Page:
I was able to get the seedlings going this year. After that, my back and health deteriorated to the point that I couldn’t get them planted out in the greenhouse and its surrounding beds. Grandma and Zina took over and got it all planted along with a new Blackberry patch in the big garden. I tried to help but I’m afraid it didn’t amount to much. Here are some pictures of what has been accomplished. I am so grateful for the help and tomorrow begins the food storage and canning process in earnest. We won’t have root crops like onions and carrots, or squash and beans, but fortunately we have grown oodles of them in the past so it should bridge this year without too much trouble. I am determined to get back at this as soon as possible. After all, what else to life is there?
Just before I had to hit the floor for several months we managed to get a dozen apple trees planted. So far all but one have survived. We had to use a post hole digger to make the holes for them because our soil is akin to concrete when it is really dry. Planting trees is a very optimistic endeavor. You believe that you will actually be around in five years when they actually begin go produce!
Because of the fierce winds we have hear we have been trying different things to keep the beds covered when fallow. This set up has potential but the plastic sheets are like sailboat spinnakers. We eventually started weighting them down with car tires. This poor garden is completely over grown now because of my neglect.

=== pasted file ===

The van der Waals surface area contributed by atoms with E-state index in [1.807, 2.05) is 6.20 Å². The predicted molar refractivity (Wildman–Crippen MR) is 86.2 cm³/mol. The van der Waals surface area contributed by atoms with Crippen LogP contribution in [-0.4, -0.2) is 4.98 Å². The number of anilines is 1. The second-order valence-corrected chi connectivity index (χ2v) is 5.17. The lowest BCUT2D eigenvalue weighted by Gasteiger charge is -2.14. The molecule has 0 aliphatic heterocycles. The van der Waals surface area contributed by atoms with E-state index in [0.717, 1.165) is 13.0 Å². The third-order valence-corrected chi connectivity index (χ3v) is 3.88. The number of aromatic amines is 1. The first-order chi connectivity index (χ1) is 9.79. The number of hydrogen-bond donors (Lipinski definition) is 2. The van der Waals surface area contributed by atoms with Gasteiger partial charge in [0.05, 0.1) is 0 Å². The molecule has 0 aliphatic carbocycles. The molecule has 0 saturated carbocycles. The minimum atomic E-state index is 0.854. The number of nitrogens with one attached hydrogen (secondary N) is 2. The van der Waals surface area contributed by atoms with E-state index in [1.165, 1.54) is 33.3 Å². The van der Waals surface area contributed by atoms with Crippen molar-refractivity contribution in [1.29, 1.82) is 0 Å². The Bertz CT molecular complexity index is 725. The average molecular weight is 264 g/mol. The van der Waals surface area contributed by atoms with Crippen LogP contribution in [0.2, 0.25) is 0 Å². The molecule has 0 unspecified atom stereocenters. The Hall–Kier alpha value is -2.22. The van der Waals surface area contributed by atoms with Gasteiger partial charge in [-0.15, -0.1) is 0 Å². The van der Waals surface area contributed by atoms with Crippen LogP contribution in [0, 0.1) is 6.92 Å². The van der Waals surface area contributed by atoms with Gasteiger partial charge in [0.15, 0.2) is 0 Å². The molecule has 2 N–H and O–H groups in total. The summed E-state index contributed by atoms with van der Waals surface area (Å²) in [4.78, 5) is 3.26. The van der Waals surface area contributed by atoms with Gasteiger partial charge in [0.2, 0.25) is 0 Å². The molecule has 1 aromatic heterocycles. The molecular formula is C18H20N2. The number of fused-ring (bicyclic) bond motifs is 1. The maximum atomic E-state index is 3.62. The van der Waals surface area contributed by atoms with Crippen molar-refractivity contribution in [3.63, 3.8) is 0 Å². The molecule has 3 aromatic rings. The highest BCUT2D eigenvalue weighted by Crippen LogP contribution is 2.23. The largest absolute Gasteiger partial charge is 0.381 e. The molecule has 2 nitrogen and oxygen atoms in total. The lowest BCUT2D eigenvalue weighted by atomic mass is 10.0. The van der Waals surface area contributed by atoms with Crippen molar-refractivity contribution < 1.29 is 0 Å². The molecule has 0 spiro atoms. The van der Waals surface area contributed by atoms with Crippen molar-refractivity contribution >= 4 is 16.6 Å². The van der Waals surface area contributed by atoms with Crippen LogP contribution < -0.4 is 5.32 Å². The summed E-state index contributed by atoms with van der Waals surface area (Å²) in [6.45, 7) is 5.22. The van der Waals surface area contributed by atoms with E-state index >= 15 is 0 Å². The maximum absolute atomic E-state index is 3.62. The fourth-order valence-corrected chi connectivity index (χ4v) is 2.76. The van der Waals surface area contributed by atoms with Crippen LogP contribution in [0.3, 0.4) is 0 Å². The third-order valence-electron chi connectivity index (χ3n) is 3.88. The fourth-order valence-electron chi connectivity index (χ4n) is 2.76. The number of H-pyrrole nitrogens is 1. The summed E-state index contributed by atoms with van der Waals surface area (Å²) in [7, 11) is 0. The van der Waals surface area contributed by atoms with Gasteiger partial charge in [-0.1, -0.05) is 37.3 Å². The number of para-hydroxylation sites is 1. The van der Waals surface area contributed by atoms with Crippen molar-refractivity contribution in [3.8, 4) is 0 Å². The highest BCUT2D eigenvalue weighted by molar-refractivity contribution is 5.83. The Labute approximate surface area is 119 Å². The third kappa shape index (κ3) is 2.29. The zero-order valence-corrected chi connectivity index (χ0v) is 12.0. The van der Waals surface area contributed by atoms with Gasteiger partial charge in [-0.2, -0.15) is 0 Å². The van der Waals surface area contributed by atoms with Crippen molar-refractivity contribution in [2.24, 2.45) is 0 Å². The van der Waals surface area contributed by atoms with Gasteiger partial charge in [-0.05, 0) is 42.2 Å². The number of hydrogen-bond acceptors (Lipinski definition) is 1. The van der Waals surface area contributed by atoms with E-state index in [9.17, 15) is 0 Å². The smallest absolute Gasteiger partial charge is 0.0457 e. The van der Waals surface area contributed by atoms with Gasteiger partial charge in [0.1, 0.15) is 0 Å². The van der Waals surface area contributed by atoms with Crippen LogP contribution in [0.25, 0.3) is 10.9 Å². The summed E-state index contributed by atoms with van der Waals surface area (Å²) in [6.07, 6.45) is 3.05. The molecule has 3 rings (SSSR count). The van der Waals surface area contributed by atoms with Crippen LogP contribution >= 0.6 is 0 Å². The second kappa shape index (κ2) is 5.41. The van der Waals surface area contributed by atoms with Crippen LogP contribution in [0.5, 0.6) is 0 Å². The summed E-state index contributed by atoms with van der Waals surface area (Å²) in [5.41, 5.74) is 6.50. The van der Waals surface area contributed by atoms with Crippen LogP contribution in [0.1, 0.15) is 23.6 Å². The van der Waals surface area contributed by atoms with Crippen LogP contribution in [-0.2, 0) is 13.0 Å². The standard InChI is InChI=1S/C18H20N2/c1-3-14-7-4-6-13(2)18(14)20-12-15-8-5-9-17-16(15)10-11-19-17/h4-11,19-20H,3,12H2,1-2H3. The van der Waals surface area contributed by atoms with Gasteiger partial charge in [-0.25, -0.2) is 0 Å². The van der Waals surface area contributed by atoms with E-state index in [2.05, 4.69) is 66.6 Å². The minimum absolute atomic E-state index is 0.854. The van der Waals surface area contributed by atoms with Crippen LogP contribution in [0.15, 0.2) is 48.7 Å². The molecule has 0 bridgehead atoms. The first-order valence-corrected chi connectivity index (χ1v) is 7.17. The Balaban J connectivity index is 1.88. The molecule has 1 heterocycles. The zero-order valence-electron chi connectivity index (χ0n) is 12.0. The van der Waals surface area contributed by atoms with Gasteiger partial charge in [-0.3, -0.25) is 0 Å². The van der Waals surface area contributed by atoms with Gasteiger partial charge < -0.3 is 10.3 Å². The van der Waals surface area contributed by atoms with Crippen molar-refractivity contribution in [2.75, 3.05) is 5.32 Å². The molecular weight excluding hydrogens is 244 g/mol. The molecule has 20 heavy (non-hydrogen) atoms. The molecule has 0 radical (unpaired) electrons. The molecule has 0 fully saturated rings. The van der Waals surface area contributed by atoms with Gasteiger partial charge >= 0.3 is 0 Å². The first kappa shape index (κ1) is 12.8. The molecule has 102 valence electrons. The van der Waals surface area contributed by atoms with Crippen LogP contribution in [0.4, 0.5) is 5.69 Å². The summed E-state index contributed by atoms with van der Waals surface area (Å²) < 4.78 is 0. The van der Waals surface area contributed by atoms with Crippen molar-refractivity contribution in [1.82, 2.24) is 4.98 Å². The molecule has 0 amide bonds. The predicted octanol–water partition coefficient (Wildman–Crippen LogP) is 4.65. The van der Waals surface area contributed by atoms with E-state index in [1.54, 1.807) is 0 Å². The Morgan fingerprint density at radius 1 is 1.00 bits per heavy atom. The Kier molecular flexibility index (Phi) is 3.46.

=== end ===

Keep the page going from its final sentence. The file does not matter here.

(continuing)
I love my seedling room. That is all.
One of the JAZ Farm migrant workers. Commutes in every year from Michigan to play in “her” greenhouse!
Another adventure because of the wind was that we had an old dilapidated section of fence finally blow down. Because of it, there was now a back door entrance to the big garden, and then to the chicken coop. Of our 40 hens we lost 20 to foxes. Again, I couldn’t do anything about it. We will be hatching more out in the spring. It was sad to come home and see a field full of feathers. Because we pay Aaron’s tuition and feed him regularly, his job was to use the old materials and rebuild the fence. Now that it is rebuilt and that we have a new gate to close it all off, we are hopeful that our fox whoas may be over.